Where gardens are situated at ground-floor level, light will usually be impacted – can it be made to work, and will the greenery planted there thrive? For this reason, we see a lot of schemes with roof-based gardens and community spaces, ensuring that the light will allow plants to grow and develop. It is no longer the case that having some external space for residents is sufficient, planning case officers are keen to understand if the central courtyard amenity space will receive enough sunlight to avoid it feeling gloomy and uninviting.

Proximity has seen increased scrutiny by local authorities when considering Build to Rent planning applications. Increasingly they are wanting to understand the daylight and sunlight amenity within the completed apartment; what level of daylight will the living rooms have, for example.

It can be a difficult balancing act to achieve the minimum levels of daylight required to these new apartments across lower floors, particularly on smaller urban sites where scheme viability is often directly connected to the height of a scheme.

And there’s also the wellbeing side to consider – Build to Rent schemes must be ‘healthy’.

Wellness is a major consideration for all stakeholders and developers – and is a crucial part of ESG – and investors are keen for schemes to secure the necessary accreditations, like WELL or BREEAM to help demonstrate this. However, the reality is that those standards are not designed for Build to Rent schemes and securing the daylight credits available will prove very challenging. That isn’t saying it can’t be done, of course, but to do so, developers must ensure that the site has the necessary attributes to make the numbers stack up.

Flexibility and innovation will be key in tackling the issue as Build to Rent evolves – many developers have a ‘standard room layout design’; a plan or methodology that works for them and sometimes becomes synonymous with their brand. However, as the challenge posed to providing a development with good daylight and sunlight levels increases along with density, we are likely to see more flexibility in these models. What has been done before may well no longer prove effective when thinking about the next site in another city – the amount of daylight a scheme will achieve is dependent on the site it occupies and there may well need to be a trade-off between the light ratio and the number of units to ensure viability.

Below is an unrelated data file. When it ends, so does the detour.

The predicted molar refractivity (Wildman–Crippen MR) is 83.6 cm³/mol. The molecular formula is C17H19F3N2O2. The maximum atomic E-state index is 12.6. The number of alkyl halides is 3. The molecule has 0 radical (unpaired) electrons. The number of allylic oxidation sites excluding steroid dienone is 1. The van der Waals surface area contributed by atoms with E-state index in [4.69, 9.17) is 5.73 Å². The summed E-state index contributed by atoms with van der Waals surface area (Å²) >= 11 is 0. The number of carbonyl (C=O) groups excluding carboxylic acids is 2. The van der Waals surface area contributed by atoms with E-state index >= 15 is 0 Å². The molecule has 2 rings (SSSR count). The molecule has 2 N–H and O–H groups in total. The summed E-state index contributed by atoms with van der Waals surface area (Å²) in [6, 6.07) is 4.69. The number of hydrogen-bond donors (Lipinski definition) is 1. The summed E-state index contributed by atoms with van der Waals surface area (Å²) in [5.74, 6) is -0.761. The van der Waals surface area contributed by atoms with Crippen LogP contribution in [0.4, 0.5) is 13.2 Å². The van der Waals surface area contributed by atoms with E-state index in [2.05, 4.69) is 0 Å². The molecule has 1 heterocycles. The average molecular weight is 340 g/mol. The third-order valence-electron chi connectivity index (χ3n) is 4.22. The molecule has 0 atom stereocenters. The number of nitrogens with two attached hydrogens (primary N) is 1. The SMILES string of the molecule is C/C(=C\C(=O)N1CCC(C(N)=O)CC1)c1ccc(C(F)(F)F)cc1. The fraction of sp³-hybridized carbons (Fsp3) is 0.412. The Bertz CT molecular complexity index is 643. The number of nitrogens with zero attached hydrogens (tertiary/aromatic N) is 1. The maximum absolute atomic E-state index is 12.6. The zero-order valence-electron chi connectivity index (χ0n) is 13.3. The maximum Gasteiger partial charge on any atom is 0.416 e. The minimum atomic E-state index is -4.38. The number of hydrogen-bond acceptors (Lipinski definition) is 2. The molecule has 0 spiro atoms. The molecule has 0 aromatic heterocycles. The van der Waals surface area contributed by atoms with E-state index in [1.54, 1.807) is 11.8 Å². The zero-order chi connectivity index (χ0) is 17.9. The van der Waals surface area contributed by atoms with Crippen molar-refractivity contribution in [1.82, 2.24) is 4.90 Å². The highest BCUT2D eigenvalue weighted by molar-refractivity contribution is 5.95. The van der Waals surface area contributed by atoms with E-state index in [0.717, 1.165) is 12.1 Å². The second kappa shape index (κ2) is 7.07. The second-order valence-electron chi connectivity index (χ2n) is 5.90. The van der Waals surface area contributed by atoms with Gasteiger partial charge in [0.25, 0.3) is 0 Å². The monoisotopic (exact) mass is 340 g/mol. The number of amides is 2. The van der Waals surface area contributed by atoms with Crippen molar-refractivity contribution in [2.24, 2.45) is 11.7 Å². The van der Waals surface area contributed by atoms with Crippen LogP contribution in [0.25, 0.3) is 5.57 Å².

Where developers are seeking to demonstrate the quality of their schemes through independent certification, standard room layouts can make securing daylight credits much more challenging – lounge, kitchen, diners (LKDs) are often designed to be very deep, with a sole, single aspect window. Has the time now come for a Build to Rent specific accreditation that takes account of the wider amenity benefits that the development offers? 

We think so.  

Designing to achieve good daylight can be a challenge; early (RIBA stage 2) input on massing and layout can result in avoiding significant re-designing in the run up to planning submissions. 

Build to Rent has moved the dial on the quality of homes available to renters. The responsibility to create ever-more sustainable schemes that also deliver social benefit to the communities in which they reside and border is clear. Undoubtedly ESG has been a major catalyst for positive change in real estate, though it often puts design at odds with other priorities. Developers must be able to deliver light-filled homes, while balancing energy efficiency and reducing carbon output – yet they mustn’t infringe on the neighbours’ privacy or impede their own light.

Balancing viability and purpose can be challenging, but with the right advice in the early stages, the willingness to be flexible and a focus on what residents want from Build to Rent schemes, developers will ensure that they’re creating attractive, thriving and sustainable schemes.